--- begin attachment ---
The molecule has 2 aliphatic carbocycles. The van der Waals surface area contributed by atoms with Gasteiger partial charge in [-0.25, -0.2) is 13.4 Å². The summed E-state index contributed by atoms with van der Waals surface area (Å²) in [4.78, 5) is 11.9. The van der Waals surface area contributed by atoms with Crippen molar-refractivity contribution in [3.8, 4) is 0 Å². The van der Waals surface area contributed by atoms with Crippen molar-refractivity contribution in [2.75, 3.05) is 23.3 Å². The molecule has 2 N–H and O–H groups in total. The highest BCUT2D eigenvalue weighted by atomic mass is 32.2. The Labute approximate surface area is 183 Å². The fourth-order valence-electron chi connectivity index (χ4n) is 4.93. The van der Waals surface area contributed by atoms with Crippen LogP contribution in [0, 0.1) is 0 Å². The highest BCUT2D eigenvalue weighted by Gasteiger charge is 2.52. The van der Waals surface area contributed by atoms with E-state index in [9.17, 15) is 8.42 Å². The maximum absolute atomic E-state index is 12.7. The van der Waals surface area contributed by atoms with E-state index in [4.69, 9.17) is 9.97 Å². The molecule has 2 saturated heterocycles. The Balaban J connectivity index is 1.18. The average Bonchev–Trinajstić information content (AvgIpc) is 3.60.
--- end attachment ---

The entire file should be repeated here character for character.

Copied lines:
The molecule has 2 aliphatic carbocycles. The van der Waals surface area contributed by atoms with Gasteiger partial charge in [-0.25, -0.2) is 13.4 Å². The summed E-state index contributed by atoms with van der Waals surface area (Å²) in [4.78, 5) is 11.9. The van der Waals surface area contributed by atoms with Crippen molar-refractivity contribution in [3.8, 4) is 0 Å². The van der Waals surface area contributed by atoms with Crippen molar-refractivity contribution in [2.75, 3.05) is 23.3 Å². The molecule has 2 N–H and O–H groups in total. The highest BCUT2D eigenvalue weighted by atomic mass is 32.2. The Labute approximate surface area is 183 Å². The fourth-order valence-electron chi connectivity index (χ4n) is 4.93. The van der Waals surface area contributed by atoms with Crippen LogP contribution in [0, 0.1) is 0 Å². The highest BCUT2D eigenvalue weighted by Gasteiger charge is 2.52. The van der Waals surface area contributed by atoms with E-state index in [9.17, 15) is 8.42 Å². The maximum absolute atomic E-state index is 12.7. The van der Waals surface area contributed by atoms with E-state index in [4.69, 9.17) is 9.97 Å². The molecule has 2 saturated heterocycles. The Balaban J connectivity index is 1.18. The average Bonchev–Trinajstić information content (AvgIpc) is 3.60.